In 1991 the northern section of Somalia declared itself an independent democratic state, since then Somaliland has struggled on its path to find international recognition while the rest of Somalia has become infamous for anarchy and violence.
Somaliland: An Experiment in Democracy follows the 2012 election spotlighting the difficulties of running an election in an undeveloped country with a fragile infrastructure. While threats from outside (including terrorism and piracy) and inside (such as factionalism and vote rigging) loom over the process, one man is tasked with keeping the election fair.
We follow Ali – an ex-investment banker from Toronto – who gave up his old life to run the electoral commission, and it is through him that we see the scale of the challenge facing Somaliland’s nascent democracy.
Somaliland: An Experiment in Democracy is a close up look at how democracy functions under difficult and unfamiliar circumstances, and gives an insight into why so many countries fail in their attempts to have a system based on popular representation.
Following the horrors of World War II, there was a strong desire for a better world in which peace would be maintained and human rights respected – the U.N was born. Now, more than 60 years later, the image of the UN has become severely tarnished.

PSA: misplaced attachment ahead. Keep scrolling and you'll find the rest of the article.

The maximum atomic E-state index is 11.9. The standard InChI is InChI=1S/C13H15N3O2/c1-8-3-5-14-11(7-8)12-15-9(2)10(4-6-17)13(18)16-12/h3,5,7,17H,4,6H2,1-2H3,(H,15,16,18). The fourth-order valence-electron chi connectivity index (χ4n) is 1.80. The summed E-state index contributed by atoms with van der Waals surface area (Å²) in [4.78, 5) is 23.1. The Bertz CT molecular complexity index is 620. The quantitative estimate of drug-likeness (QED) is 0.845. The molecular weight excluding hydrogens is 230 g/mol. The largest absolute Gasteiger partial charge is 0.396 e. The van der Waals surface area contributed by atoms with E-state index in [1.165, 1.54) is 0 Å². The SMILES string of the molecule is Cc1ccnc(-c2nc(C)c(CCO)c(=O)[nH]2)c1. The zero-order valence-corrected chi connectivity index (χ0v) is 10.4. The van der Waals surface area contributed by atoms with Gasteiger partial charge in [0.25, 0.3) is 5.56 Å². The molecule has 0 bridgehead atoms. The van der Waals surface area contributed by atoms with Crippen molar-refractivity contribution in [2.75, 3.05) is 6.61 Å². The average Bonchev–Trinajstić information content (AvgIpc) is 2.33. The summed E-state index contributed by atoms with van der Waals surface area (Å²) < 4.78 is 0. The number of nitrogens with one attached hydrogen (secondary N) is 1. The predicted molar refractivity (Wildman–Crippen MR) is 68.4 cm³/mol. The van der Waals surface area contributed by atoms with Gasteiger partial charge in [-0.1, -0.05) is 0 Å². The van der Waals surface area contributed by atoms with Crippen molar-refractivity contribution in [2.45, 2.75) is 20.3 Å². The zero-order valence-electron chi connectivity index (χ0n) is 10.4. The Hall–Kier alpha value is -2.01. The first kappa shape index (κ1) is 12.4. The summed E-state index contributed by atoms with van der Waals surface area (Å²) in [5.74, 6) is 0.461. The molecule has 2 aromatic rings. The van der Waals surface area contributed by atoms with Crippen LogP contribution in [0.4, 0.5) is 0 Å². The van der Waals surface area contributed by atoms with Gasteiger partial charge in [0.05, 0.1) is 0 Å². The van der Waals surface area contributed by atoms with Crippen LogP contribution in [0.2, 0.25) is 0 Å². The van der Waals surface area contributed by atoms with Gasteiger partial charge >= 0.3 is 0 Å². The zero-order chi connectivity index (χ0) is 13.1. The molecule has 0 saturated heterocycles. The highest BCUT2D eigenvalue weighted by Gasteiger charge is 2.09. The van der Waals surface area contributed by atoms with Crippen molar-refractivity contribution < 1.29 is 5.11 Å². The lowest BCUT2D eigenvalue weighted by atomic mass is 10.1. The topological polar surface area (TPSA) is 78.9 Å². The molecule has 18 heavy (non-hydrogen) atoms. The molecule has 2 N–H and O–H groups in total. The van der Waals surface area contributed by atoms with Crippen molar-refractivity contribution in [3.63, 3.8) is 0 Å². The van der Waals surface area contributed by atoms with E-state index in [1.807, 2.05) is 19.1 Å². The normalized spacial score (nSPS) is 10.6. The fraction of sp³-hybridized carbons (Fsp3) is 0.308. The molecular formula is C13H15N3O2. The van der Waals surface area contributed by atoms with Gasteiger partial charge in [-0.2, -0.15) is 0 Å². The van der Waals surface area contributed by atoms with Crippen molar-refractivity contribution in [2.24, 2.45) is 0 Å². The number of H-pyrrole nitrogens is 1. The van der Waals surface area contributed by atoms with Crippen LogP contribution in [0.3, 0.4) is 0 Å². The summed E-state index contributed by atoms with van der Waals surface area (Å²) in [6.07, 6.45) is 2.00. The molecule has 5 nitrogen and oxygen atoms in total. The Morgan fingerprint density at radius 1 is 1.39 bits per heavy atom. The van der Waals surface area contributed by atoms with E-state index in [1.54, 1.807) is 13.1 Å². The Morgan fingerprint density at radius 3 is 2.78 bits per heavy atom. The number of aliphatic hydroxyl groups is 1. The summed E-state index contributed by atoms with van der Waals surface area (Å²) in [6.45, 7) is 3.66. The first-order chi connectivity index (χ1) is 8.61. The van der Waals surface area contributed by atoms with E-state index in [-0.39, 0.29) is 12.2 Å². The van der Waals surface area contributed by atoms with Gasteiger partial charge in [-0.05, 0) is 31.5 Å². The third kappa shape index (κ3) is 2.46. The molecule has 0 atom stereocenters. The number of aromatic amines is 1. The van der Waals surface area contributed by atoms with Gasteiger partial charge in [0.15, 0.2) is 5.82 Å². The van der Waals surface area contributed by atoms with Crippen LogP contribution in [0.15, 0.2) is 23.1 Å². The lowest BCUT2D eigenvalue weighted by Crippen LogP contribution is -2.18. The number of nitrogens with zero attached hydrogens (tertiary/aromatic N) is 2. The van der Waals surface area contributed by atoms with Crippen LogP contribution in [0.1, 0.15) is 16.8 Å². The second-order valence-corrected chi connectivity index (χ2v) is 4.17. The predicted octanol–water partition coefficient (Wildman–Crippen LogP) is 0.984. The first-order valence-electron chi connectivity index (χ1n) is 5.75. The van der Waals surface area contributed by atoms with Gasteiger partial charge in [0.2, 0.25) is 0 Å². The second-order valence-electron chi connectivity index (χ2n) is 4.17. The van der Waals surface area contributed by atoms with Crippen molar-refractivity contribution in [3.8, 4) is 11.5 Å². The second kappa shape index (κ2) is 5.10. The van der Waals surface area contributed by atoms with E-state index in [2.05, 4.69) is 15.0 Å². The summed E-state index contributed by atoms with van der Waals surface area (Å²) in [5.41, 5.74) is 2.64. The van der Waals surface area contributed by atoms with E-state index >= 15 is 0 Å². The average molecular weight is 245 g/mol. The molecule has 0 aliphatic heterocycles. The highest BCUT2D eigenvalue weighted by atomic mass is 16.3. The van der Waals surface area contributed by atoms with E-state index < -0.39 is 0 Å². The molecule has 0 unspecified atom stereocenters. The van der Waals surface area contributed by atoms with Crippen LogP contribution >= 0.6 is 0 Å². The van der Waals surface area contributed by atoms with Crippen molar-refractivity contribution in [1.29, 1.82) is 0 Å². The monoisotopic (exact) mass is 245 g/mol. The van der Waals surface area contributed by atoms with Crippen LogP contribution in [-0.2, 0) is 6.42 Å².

International peace and security is in a perilous state, and scores of stories are flying around demonstrating that the UN and its Security Council could have done more harm than good.
Documentary filmmaker Ami Horowitz takes us on a brutal tour of a number of places where the UN has intervened. Through interviews with those involved — some of whom wish to remain anonymous — and archive footage, we uncover facts about abuses and scandals surrounding UN missions and personnel.
The ‘forgotten’ shooting in Côte d’Ivoire, during which UN soldiers opened fire on unarmed demonstrators, the “Oil for Food” program in Iraq, which resulted in the wrong people reaping the benefits and the harrowing case of the UN soldiers who stood by, powerless, during the genocide in Rwanda. These are just some of the stories uncovered in what the Los Angeles Times has called ‘a scathing take down of the United Nations’.